I was searching for an inspiration, on what to post about this week, and I was inspired by two posts that I saw. One, was a post by Dan, on his WordPress site, called “The Leadership Freak”, and the other was a post on LinkedIn. I forget who wrote the post on LinkedIn. Both, as it so happens, were based on that annual exercise we call The Performance Appraisal.
There are a few aspects that need to be considered here.
1. The Famous Bell Curve
A lot has been written on this subject, and despite the fact that people cannot be fit into a bell curve, organizations will try their best to squeeze people into this curve. Those of you who are scientifically inclined will remember that story of Einstein adding a constant to one of his equations, because the observations did not fit his beliefs and postulates. Later he called it one of the biggest mistakes of his life.
In my last organization, you are first rated on the your performance against your objectives, and company behavior norms. Then, you are “calibrated” against your colleagues in the Region, and this happens in a big meeting, where 90% of the people performing the calibration do not know the people being calibrated. This also does not take into account the peculiar market situation, or constraints, in which you operate. Also, if you take on a challenging target at the start of the year, you put yourself in a situation where you will, in all likelihood, be calibrated against people who took easier targets. Who assesses these targets? So, a smart – politically smart – person will not be motivated to take on a challenging target. This is influenced by, of course, the performance bonus practice.
I met a girl from my last organization who was upset that she could never get a ‘5’ because of the Bell Curve.
Do people fit a Bell curve, or a Pareto frequency, or some other graph? The fact is, that you will have over-achievers, and to bring them down because of a Bell is not so great! Similarly, those who are not such great performers can get pushed up!
While there is no easy answer to this, I would think that organizations should abolish the Bell Curve
2. The KPI
I once knew a chap who had achieved every target against his KPI, bar one. This was bringing down his appraisal. His organization had also completed an acquisition, and he closed the sales of the business (locally), well within the time frame, and within budget. This, despite the fact that his market had some complex regulations regarding M&A.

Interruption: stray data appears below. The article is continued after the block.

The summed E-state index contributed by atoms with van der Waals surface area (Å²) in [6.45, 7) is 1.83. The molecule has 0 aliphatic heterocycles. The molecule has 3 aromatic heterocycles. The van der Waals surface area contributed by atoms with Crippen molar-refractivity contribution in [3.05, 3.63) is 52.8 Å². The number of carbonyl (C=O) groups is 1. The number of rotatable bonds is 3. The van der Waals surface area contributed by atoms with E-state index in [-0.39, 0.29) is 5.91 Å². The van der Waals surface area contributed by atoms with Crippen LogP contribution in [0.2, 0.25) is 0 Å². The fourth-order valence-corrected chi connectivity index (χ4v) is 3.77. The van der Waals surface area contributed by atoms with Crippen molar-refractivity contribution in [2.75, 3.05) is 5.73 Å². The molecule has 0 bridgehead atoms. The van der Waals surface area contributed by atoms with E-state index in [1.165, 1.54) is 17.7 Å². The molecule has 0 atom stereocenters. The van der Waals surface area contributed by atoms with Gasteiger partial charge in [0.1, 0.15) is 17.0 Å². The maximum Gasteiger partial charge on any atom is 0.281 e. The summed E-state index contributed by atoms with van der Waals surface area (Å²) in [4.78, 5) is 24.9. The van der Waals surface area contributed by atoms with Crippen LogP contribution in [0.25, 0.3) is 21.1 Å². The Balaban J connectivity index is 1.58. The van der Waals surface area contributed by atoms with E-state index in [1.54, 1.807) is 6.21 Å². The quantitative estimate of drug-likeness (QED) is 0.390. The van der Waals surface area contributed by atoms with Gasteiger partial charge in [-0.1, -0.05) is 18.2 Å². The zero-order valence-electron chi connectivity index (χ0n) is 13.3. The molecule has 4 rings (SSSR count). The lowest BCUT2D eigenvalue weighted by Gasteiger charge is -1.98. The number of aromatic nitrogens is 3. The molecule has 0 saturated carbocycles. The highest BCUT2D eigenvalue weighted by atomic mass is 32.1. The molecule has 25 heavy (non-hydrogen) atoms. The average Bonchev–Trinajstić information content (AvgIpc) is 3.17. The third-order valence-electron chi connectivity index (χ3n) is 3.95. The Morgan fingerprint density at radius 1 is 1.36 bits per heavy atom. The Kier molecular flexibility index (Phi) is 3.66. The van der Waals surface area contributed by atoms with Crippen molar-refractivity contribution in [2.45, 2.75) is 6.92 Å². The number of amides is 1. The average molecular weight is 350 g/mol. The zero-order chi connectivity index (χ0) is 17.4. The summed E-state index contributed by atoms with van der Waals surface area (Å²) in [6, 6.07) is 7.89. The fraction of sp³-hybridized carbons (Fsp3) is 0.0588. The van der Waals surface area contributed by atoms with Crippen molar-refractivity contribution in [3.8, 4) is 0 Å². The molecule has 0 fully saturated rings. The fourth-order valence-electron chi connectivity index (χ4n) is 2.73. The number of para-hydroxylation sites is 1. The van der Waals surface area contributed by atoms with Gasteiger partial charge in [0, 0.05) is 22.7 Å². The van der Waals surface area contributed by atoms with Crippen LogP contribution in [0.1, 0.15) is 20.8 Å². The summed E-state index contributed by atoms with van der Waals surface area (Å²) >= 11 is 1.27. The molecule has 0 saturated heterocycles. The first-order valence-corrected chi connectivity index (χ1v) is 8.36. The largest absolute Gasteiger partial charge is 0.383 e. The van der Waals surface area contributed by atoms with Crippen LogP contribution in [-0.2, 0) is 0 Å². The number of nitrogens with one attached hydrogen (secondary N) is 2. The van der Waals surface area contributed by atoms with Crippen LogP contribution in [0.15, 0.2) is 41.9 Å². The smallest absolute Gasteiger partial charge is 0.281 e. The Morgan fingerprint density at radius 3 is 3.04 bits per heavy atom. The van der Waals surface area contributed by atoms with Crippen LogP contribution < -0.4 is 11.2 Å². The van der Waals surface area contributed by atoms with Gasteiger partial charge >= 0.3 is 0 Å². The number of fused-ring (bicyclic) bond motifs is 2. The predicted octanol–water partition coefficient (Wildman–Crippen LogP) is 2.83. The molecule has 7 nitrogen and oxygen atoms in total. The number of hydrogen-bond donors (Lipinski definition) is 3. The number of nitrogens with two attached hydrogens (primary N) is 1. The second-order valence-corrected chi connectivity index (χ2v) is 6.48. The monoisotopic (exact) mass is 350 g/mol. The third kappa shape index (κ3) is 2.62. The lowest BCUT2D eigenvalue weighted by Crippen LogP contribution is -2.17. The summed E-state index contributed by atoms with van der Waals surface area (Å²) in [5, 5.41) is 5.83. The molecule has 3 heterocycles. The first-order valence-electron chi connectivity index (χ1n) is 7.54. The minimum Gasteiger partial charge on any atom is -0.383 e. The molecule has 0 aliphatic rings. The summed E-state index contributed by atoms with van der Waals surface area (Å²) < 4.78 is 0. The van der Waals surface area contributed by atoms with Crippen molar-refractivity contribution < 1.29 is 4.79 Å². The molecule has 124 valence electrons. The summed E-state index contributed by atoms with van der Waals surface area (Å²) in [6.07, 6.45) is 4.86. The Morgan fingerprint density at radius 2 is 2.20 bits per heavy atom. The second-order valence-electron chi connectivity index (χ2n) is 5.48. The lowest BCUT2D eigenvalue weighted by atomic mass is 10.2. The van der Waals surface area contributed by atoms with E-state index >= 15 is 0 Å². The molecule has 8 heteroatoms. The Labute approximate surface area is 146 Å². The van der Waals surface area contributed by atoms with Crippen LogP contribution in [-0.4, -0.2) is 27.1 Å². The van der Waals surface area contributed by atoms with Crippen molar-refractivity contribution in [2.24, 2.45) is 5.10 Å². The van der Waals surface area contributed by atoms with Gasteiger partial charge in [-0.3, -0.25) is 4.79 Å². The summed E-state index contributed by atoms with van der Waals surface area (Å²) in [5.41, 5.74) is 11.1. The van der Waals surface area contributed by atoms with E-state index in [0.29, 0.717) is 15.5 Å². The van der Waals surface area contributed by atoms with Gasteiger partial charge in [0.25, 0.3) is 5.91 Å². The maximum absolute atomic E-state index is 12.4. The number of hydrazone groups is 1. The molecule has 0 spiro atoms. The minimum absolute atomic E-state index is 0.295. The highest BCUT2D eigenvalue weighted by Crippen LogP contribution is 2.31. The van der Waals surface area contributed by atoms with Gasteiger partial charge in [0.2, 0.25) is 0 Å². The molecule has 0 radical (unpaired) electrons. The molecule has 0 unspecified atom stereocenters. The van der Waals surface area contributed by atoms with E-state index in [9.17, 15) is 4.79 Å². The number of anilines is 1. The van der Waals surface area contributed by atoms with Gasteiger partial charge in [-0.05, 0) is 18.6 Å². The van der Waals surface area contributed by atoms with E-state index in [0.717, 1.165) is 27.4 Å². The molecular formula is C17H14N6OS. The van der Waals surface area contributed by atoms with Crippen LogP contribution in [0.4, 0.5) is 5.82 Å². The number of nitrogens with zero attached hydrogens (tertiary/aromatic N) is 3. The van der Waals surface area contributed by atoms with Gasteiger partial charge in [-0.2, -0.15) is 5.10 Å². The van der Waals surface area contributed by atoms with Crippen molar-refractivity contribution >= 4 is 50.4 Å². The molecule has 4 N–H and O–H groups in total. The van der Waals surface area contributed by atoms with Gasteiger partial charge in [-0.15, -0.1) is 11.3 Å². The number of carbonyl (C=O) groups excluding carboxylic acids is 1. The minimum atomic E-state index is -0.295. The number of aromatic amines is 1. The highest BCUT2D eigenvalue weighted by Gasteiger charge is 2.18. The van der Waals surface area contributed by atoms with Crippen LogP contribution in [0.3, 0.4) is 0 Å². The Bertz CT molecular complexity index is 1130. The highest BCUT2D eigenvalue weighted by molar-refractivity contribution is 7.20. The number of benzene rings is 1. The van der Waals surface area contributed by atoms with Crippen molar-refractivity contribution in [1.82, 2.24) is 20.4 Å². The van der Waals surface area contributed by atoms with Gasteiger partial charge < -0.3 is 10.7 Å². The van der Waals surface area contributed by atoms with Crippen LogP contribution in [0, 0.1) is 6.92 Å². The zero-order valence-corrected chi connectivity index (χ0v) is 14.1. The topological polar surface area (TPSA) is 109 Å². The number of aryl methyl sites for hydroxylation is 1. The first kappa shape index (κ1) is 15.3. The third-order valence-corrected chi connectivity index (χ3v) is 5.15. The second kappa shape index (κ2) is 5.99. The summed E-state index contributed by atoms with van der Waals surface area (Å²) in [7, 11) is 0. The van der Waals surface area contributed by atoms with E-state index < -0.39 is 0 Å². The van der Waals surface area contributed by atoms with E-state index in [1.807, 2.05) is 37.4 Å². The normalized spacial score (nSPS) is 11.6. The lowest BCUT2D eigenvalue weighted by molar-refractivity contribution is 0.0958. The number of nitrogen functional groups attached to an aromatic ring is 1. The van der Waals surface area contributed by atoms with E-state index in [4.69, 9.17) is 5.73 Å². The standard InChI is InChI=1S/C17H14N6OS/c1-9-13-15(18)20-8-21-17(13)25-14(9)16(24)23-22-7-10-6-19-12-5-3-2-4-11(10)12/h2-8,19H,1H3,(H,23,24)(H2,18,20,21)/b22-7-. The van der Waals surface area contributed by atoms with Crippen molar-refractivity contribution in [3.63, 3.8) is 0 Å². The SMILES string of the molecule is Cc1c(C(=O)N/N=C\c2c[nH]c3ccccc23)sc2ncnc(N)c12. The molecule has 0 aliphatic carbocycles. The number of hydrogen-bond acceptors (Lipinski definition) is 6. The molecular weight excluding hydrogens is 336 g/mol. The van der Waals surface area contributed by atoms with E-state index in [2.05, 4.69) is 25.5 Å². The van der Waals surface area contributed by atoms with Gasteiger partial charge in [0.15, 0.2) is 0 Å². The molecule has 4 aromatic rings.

Now, when he pointed this out to his boss, and suggested that he be given credit for this, his boss denied him the credit, saying that this was not part of his original KPI, and so he could not claim credit for his excellent performance here.
So, the question is, should KPIs be set once a year only, and not evaluated periodically?
3. The Actual Management Of The Evaluation Process
The example that I have here, is a sad one. The manager in question was not in the good books of his boss, who was very senior in the organization. The boss called the Manager to his office, and told him that, since his performance was sub-par, he was to be fired. When the Manager demonstrated that he had actually achieved every single one of his KPI points even though the year was not over, the Boss then said,”Ah, but we have not achieved our sales targets”, knowing that the Manager did not have sales in his targets, nor did he have the resources or power to influence sales.
While this is a stray example, this sort of behavior is more common than is normally acknowledged. The performance appraisal process is often manipulated, leaving employees extremely demotivated and, in some cases, fearful for their careers. A transparent process is normally not followed.
4. The Periodicity
Most performance appraisals take place once a year, with nary a conversation about the targets, during the year. I have seen very few cases, and I have been guilty of this myself, where the progress against the KPI is monitored regularly, and errant employees are counseled well on time. Neither does the performance appraisal process account for the interventions (training, mentoring discussions) that are required to build an employee. More often than not, training budgets are the first to go! Now, this is one area where corporations must learn from the armed forces, the fire brigades etc. Training takes place all the time, so that the organization is in a constant state of readiness.
We were told that a “new, improved, shiny process” was being rolled out, and that every thing would be transparent. All that happened, was that paper was replaced by an electronic system, without addressing the systemic flaws of the execution of the actual process.
Some people believe that the Appraisal Process should be abolished. It causes heartbreak and tension for the appraised and the appraiser.
I believe that, if it can’t be fixed, maybe, it should be replaced by a continuous process. Or, if not, then abolish it altogether.